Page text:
That compensation must be made for the upland taken is not disputable. The measure of compensation may in a degree turn upon the relation of that species of property to the alleged water power rights claimed by the Chandler-Dunbar Company. We therefore pass for the present the errors assigned which concern the awards made for such upland.

The technical title to the beds of the navigable rivers of the United States is either in the states in which the rivers are situated, or in the owners of the land bordering upon such rivers. Whether in one or the other is a question of local law. Shively v. Bowlby, 152 U. S. 1, 31, 38 L. ed. 331, 343, 14 Sup. Ct. Rep. 548; Philadelphia Co. v. Stimson, 223 U. S. 605, 624, 632, 56 L. ed. 570, 578, 581, 32 Sup. Ct. Rep. 340; Scott v. Latting, 227 U. S. 229, 57 L. ed.——, 33 Sup. Ct. Rep. 242. Upon the admission of the state of Michigan into the Union the bed of the St. Marys river passed to the state, and under the law of that state the conveyance of a tract of land upon a navigable river carries the title to the middle thread. Webber v. Pere Marquette Boom Co. 62 Mich. 626, 30 N. W. 469; Scranton v. Wheeler, 179 U. S. 141, 163, 45 L. ed. 126, 137, 21 Sup. Ct. Rep. 48; United States v. Chandler-Cunbar Water Power Co. 209 U. S. 447, 52 L. ed. 881, 28 Sup. Ct. Rep. 579.

The technical title of the Chandler-Dunbar Company, therefore, includes the bed of the river opposite its upland on the bank to the middle thread of the stream, being the boundary line at that point between the United States and the Dominion of Cannada. Over this bed flows about two thirds of the volume of water constituting the falls and rapids of the St. Marys river. By reason of that fact, and the ownership of the shore, the company's claim is, that it is the owner of the river and of the inherent power in the falls and rapids, subject only to the public right of navigation. While not denying that this right of navigation is the dominating right, yet the claim is that the United States, in the exercise of the power to regulate commerce, may not exclude the rights of riparian owners to construct in the river and upon their own submerged lands such appliances as are necessary to control and use the current for commercial purposes, provided only that such structures do not impede or hinder navigation, and that the flow of the stream is not so diminished as to leave less than every possible requirement of navigation, present and future. This claim of a proprietary right in the bed of the river and in the flow of the stream over that bed, to the extent that such flow is in excess of the wants of navigation, constitutes the ground upon which the company asserts that a necessary effect of the act of March 3, 1909, and of the judgment of condemnation in the court below, is a taking from it of a property right or interest of great value, for which, under the 5th Amendment, compensation must be made.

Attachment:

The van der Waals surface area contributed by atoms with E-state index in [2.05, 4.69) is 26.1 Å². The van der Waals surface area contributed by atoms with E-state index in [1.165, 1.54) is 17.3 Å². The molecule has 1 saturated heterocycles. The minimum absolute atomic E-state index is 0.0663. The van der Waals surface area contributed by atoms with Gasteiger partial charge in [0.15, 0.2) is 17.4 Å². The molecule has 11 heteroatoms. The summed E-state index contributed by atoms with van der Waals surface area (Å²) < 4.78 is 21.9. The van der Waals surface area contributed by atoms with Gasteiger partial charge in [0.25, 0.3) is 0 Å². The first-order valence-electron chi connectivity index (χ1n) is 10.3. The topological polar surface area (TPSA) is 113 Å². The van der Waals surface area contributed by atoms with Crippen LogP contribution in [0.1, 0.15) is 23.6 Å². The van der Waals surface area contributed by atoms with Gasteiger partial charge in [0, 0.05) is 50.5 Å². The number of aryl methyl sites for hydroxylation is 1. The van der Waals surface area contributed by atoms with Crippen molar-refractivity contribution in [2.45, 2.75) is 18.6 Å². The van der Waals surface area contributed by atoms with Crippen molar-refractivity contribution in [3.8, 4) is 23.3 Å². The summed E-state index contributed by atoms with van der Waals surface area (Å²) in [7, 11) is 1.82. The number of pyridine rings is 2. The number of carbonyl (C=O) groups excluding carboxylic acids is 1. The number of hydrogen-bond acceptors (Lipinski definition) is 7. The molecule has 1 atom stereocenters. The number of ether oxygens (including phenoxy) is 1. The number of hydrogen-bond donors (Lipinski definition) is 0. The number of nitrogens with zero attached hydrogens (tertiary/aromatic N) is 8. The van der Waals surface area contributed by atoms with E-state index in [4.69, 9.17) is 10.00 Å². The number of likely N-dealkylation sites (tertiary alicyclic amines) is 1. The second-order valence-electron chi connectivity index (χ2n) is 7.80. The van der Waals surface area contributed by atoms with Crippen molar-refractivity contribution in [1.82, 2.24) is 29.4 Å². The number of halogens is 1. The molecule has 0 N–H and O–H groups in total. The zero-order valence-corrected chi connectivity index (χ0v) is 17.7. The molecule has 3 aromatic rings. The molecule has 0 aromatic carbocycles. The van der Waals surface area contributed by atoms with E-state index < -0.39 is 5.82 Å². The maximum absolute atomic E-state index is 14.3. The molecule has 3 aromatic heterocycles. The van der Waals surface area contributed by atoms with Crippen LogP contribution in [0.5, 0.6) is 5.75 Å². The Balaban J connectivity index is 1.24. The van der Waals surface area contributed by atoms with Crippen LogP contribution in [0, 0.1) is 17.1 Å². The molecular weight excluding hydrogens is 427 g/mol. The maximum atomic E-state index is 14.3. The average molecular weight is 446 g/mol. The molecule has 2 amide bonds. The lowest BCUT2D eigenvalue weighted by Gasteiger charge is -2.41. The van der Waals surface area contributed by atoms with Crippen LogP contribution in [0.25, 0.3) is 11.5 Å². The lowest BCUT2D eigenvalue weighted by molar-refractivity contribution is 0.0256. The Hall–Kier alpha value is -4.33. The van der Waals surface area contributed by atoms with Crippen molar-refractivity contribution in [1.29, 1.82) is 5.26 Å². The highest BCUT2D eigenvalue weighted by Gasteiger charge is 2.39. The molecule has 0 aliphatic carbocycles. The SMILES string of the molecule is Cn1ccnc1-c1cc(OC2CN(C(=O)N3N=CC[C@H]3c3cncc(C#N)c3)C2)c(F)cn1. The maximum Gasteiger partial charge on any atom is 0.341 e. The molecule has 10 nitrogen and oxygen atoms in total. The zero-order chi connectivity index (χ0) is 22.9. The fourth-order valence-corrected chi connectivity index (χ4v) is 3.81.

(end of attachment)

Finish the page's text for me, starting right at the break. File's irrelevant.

This is the view which was entertained by Circuit Judge Dennison in the court below, and is supported by most careful findings of fact and law and an elaborate and able opinion. The question is therefore one which, from every standpoint, deserves careful consideration.

This title of the owner of fast land upon the shore of a navigable river to the bed of the river is, at best, a qualified one. It is a title which inheres in the ownership of the shore; and, unless reserved or excluded by implication, passed with it as a shadow follows a substance, although capable of distinct ownership. It is subordinate to the public right of navigation, and however helpful in protecting the owner against the acts of third parties, is of no avail against the exercise of the great and absolute power of Congress over the improvement of navigable rivers. That power of use and control comes from the power to regulate commerce between the states and with foreign nations. It includes navigation and subjects every navigable river to the control of Congress. All means having some positive relation to the end in view which are not forbidden by some other provision of the Constitution are admissible. If, in the judgment of Congress, the use of the bottom of the river is proper for the purpose of placing therein structures in aid of navigation, it is not thereby taking private property for a public use, for the owner's title was in its very nature subject to that use in the interest of public navigation. If its judgment be that structures placed in the river and upon such submerged land are an obstruction or hindrance to the proper use of the river for purposes of navigation, it may require their removal and forbid the use of the bed of the river by the owner in any way which, in its judgment, is injurious to the dominant right of navigation. So, also, it may permit the construction and maintenance of tunnels under or...